Lone Star Funds last week filed for international arbitration against the South Korean government, charging that it violated the bilateral investment treaty between South Korea and Belgium/Luxembourg during the time Lone Star was invested in Korea Exchange Bank, according to a company statement.
Lone Star is a US-based firm, but its investment in KEB came through a Belgium treaty.
In response, Korean officials said the government “intends to commit its energies fully to the arbitration going ahead, actively demonstrating the illegitimacy of Lone Star’s argument before the international court of arbitration”, according to local reports.
Lone Star's legal action is the culmination of its controversial nine-year investment in KEB beginning in 2003, as PE Asia reported earlier. After several scrapped exit attempts and an increasingly adversarial relationship with the Korean government, Lone Star was found guilty of stock price manipulation in October 2011.
Around the same time, Korean regulators permitted the firm to exit the investment and Lone Star did not appeal the ruling. The firm finally sold its stake in KEB to Hana Financial Group in February 2012.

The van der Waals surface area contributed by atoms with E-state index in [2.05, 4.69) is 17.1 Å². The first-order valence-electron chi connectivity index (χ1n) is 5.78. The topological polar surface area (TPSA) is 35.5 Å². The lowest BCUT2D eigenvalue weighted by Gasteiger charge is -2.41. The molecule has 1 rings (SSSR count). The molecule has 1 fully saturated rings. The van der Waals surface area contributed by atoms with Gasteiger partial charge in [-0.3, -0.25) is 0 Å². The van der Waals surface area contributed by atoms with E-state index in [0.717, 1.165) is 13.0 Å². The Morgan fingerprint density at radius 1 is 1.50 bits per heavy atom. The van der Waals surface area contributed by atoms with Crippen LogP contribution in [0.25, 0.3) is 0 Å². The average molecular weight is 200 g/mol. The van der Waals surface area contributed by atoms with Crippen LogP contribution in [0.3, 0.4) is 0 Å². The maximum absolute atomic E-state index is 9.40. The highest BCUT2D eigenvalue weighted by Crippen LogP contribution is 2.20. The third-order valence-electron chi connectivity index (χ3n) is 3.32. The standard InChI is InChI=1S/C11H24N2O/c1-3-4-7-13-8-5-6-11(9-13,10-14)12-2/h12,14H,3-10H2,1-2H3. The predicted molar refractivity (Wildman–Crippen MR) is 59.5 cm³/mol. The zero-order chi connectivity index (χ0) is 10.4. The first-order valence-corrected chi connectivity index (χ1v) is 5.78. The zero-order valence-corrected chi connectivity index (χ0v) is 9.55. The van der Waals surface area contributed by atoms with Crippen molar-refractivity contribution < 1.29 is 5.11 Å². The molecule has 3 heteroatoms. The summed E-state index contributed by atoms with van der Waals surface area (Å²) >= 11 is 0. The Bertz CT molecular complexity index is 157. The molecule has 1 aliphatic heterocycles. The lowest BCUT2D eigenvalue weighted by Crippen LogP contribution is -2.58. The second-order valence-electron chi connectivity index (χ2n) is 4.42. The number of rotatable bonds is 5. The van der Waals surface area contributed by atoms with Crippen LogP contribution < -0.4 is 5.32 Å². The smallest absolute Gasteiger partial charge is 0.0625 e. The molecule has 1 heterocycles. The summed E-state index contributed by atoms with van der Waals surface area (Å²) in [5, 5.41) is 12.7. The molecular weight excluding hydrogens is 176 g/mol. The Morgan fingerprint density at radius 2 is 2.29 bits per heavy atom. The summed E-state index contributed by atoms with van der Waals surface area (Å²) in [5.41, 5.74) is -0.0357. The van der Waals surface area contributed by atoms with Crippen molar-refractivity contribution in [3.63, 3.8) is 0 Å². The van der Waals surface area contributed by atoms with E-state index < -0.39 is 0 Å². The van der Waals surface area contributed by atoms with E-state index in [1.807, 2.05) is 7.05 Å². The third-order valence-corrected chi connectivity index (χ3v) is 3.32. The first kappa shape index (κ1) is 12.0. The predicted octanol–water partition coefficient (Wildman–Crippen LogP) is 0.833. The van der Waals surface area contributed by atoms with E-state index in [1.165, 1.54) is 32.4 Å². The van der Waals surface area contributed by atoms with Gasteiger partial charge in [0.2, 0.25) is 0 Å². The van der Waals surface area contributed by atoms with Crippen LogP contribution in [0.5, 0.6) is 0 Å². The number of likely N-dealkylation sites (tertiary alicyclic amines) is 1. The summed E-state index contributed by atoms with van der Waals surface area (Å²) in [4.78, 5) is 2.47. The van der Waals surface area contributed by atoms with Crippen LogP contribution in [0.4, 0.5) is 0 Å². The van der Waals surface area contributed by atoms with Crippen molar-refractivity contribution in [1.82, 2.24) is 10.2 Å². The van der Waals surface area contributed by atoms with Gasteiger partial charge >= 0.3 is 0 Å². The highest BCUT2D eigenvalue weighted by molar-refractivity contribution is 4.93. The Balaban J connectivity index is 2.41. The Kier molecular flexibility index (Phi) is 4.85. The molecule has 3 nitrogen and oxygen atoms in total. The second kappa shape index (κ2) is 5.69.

In May, Lone Star announced its intention to take legal action.
“Though we sought discussions with the South Korean government following our May 2012 notice, an amicable resolution to this dispute has not been possible,” said Michael Thomson, general counsel of Lone Star Funds, in the statement. “Given our duties to our investors, we are obliged to proceed to arbitration with the claims set out in our notice.”
The international arbitration claim, South Korea’s first investor-state dispute (ISD), has stirred public debate and has been used to oppose the Korea-US Free Trade Agreement that took effect in March.
Local media had mixed reactions to the legal action.
The Hankyoreh newspaper quoted a legal expert specialising in trade as saying the lawsuit opened national economic policies to international interference: “In addition to the concerns about similar lawsuits to come, it also shows how the South Korean government now has to consider the possibility of investor-state disputes when formulating its national policy.”
However, the Korea Joongang Daily noted that Lone Star’s legal action underscored the importance of playing by international rules. “The ISD serves to protect investors and prevent abuse of investment treaties and we will likely to see its service much more due to reciprocal investments in globalised world.”